Challenges in an evolving context: How to maximise the benefits of FDI?

by Roberto Echandi, 
April 2017

Leveraging FDI for sustainable development — understanding the latter concept as a process leading to a constant social, economic and environmental upgrading — entails at least recognising three fundamental propositions. First, FDI is key to connect domestic economies to flows of capital and GVCs, increase productivity through diffusion of technology and know-how, and generate more and better jobs. In this article, the author outlines a comprehensive approach to investment policy and promotion along the five stages of the investment cycle in order to leverage FDI for sustainable development and optimise its potential benefits. Finally, the author argues that there are different types of FDI with varied impacts on development, thus there is a need for more nuanced policy mixes.

For many decades, academia and policymakers have debated about the role of foreign direct investment (FDI) in development. Such a question has been difficult to elucidate, not only because the discussion has been coloured by many ideological dogmas, but also because the very fundamental characteristics of cross-border investment have evolved over time.

Indeed, over the last five decades, the paradigm of FDI has changed significantly. FDI has previously been visualised as a flow of capital, moving from “North” to “South,” by big multinational enterprises (MNEs) from industrialised countries investing in developing countries, traditionally aiming to exploit natural resources in the latter or to substitute trade as a means to serve domestic consumption markets.

Today, FDI no longer flows from “North” to “South”, but also from “South” to “South” and from “South” to “North.” It is now not only carried out by large MNEs, but also from relatively smaller firms from developing countries that are investing beyond their home countries.

Further, FDI is no longer a substitute for trade, but quite the opposite. Today FDI has become part of the process of international production by which investors locate in one country to produce a good or a service that is part of a broader global value chain (GVC). Investors, then, have become traders and vice versa.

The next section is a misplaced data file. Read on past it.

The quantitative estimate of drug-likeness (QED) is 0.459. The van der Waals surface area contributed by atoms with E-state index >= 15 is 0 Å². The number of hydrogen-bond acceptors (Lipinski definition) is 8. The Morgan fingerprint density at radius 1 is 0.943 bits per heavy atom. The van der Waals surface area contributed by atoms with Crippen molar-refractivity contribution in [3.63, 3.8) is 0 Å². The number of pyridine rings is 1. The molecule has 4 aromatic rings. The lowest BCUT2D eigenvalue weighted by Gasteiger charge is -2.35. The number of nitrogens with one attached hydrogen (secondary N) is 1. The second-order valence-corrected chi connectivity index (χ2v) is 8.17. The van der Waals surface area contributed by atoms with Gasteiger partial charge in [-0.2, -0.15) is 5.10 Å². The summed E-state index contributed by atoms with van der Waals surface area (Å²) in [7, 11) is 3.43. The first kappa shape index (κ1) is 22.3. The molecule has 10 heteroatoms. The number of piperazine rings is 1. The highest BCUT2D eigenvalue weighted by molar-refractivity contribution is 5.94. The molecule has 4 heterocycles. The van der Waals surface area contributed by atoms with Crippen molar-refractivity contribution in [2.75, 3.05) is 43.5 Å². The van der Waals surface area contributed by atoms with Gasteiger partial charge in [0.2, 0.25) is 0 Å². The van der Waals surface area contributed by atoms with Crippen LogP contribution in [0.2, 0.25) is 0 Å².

Last but not least, cross-border investment is no longer only about portfolio investment and FDI. International patterns of production are leading to new forms of cross-border investment, in which foreign investors share their intangible assets such as know-how or brands in conjunction with local capital or tangible assets of domestic investors. This is the case of non-equity modes of investment (NEMs) such as franchises, outsourcing, management contracts, contract farming or manufacturing.

Attracting and maximising the potential benefits of FDI

With adequate policies, FDI can provide significant economic and social benefits to host countries. For example, FDI can help create higher-skilled and better-paid jobs, promote the transfer of knowledge, raise productivity, and diversify and upgrade the value‐added component of exports — all of which affect a country’s ability to integrate with GVCs.

Evidence shows that FDI is a necessary – although not sufficient – condition for sustainable development, understanding the latter concept as a process leading to a constant social, economic and environmental upgrading. Right now, the international economy is evolving along a non-sustainable trend, not only environmentally, but politically and economically.

We are living in a paradoxical world. On the one hand, the fight against extreme poverty has been quite successful. The rates of extreme poverty have almost decreased by half over the last three decades. However, despite the significant reduction in poverty in the developing world, inequality is increasing. In fact, the distance between the richest and poorest economies in the world has multiplied by a factor of several hundred in the last two centuries.  The gap in inequality is associated with increasing gaps in productivity between developed and developing countries.

In this context, the role of FDI is crucial. FDI is not so much about money, it is about the transfer of know-how which is key to tackling that gap in productivity. We all know about the importance of education and knowledge for economic development. What is less obvious is where that knowledge is obtained: at school? Sure, but more importantly, at work.